Total wheat planted area for 2023/24 is projected at 49.5 million acres, up nearly 3.8 million acres from last year and the highest wheat area since 2016/17.

The NASS Winter Wheat and Canola Seedings report estimated winter wheat seeded area at 37.0 million acres, up 11 % from 2022/23 and the largest since 2015/16.

Combined spring and durum wheat plantings for 2023/24 are projected slightly higher than last year with the area expansion constrained by expected favorable net returns for corn, soybeans, and other crops in the Northern Plains.

The 2023/24 Harvest-to-Plant ratio is projected at 77.5%, like last year’s 77.6% and below the 10-year average of 82.1% reflecting the long-term drought continuing to affect the Southern Plains region and with the crop entering dormancy in very poor condition, the ultimate harvest ratio will depend significantly on conditions leading up to, and through, emergence.

Ukraine war impact on wheat

Indications are that Ukraine’s 2023/24 exportable wheat supplies will be reduced with winter wheat planted area lower because of the ongoing war.

“It is still too soon to know how the war will affect the area of spring-planted crops in Ukraine, but challenges associated with sourcing inputs and credit in a war zone clearly add significant risk,” said Meyer.

“The continuation of the Black Sea Grain Initiative will be critical in maintaining Ukraine’s wheat and corn exports as these seaports have historically dominated that country’s export shipping options.”

2023/24 crop prices expected to decline

Corn, soybean, wheat, cotton, and rice prices received by producers for the 2023/24 crops are expected to decline relative to the prior year, but nevertheless remain high relative to recent history.

“The soybean season average price is forecast to be lower this year as global stocks rise with the record harvest currently underway in Brazil,” said Meyer.

South American supplies are expected to be higher this year as the U.S. 2023/24 export season gets underway, and with another large South American harvest expected in early 2024, export competition will likely limit potential gains in U.S. exports in the second half of the marketing year.

Soybean oil for biofuel in the U.S. is expected to grow 8 % to 12.5 billion pounds in 2023/24, supporting domestic crush.

“As new renewable diesel producers enter the market, competition for biofuel feedstocks will continue to support soybean oil prices and limit growth in other domestic markets and soybean exports,” said Meyer.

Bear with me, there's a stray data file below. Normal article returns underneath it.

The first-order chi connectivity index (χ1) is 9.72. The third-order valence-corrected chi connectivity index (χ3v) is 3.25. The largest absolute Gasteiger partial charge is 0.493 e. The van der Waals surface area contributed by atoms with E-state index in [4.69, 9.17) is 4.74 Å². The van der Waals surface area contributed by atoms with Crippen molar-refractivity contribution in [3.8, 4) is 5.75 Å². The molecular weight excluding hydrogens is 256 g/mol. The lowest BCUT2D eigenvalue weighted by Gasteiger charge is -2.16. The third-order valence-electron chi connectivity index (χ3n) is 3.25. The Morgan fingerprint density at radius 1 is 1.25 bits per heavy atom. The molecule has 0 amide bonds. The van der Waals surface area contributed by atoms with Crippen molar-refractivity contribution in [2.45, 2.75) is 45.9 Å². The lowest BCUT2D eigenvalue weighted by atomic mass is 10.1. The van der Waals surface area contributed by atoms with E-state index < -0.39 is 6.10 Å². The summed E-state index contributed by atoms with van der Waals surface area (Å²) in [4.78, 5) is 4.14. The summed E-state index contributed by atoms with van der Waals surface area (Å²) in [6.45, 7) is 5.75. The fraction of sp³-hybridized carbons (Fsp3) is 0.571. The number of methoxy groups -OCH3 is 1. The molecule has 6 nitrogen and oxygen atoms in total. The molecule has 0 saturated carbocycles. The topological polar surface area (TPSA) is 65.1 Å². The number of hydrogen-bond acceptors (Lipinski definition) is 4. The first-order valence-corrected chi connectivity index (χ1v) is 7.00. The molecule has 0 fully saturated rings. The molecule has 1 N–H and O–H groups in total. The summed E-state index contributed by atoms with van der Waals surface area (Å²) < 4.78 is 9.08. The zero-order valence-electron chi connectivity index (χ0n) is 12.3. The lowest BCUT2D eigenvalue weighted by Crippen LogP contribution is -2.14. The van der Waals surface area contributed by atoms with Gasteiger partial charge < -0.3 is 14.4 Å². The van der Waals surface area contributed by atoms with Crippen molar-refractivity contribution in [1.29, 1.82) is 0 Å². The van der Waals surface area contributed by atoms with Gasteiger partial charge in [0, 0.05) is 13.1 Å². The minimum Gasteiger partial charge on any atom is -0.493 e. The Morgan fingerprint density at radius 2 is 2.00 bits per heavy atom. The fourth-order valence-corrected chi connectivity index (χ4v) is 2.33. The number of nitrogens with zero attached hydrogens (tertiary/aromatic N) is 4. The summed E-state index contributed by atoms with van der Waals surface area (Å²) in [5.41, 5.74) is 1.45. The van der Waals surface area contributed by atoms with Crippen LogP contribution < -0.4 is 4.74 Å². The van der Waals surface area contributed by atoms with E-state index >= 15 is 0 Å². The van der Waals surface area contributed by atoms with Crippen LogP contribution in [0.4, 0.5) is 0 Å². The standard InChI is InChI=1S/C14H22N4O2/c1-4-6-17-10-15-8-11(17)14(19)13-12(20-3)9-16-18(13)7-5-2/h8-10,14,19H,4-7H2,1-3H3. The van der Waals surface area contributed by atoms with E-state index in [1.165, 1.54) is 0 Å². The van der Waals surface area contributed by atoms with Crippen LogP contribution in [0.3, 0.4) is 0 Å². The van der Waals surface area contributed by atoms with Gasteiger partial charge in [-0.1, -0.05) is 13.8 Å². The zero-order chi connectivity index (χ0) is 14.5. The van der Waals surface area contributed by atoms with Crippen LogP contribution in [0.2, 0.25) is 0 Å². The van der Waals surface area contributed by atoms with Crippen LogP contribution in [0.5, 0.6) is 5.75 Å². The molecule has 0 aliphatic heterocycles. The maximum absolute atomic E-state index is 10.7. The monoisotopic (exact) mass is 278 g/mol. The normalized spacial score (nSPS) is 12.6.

Corn price forecast lower with larger acreage

The corn price is forecast lower in 2023/24 as a larger U.S. acreage and a return to a trend yield, based on a normal weather assumption during the growing season, will boost supplies.

Along with price pressure domestically, the increase in U.S. supplies is expected to put pressure on global prices as well despite anticipation of lower exportable supplies out of Ukraine.

There is potential for close to a 100 million metric ton second crop of corn (under trend yields) being planted in Brazil right now, the condition of which will be better known when U.S. producers are in the middle of planting, and this may have a significant impact on price direction.

Lower exports forecast

Fiscal Year (FY) 2022 ended with record exports of $196.4 billion, driven by high commodity prices and strong demand.

USDA’s revised FY 2023 U.S. agricultural trade forecast, which was released February 23, is for lower exports of $184.5 billion and record imports of $199. billion, reflecting slowing global economic growth, a relatively strong U.S. dollar, softening commodity prices, and lower export volumes for some commodities.

The largest declines in FY2023 agricultural exports are forecast for corn, sorghum and cotton, which are all lowered on volume and in the case of cotton, also on price.

"This in part reflects lower forecast U.S. production of these crops in 2022/23 relative to the previous year, as well as soft global demand for cotton given the broader macroeconomic situation," said Meyer. "Increasing competition from other suppliers, particularly for corn and cotton, also contribute to the lower forecast."

FY 2023 exports for most other commodity sectors are expected to be lower, albeit in many cases from record levels in FY 2022.

“The FY 2023 export forecast, if realized, would still be the second highest on record,” said Meyer.

  • China remains the top destination for U.S. agricultural exports, although FY 2023 exports are projected to fall $2.4 billion from FY 2022’s record of $36.4 billion, reflecting reduced sorghum, cotton, and tree nut exports.
  • FY 2023 exports to Mexico and Canada are projected to fall slightly, with a larger decline in exports to Canada due to reduced corn sales, which would put Mexico as the second largest U.S. agricultural export market if the forecast is realized.
  • FY 2023 exports to the third largest market, Japan, are projected $1.2 billion lower than FY 2022, due to lower expected corn, beef and tree nut sales.
  • Exports to the EU are also down slightly, while the forecast for exports to South Korea is on par with FY 2022’s levels.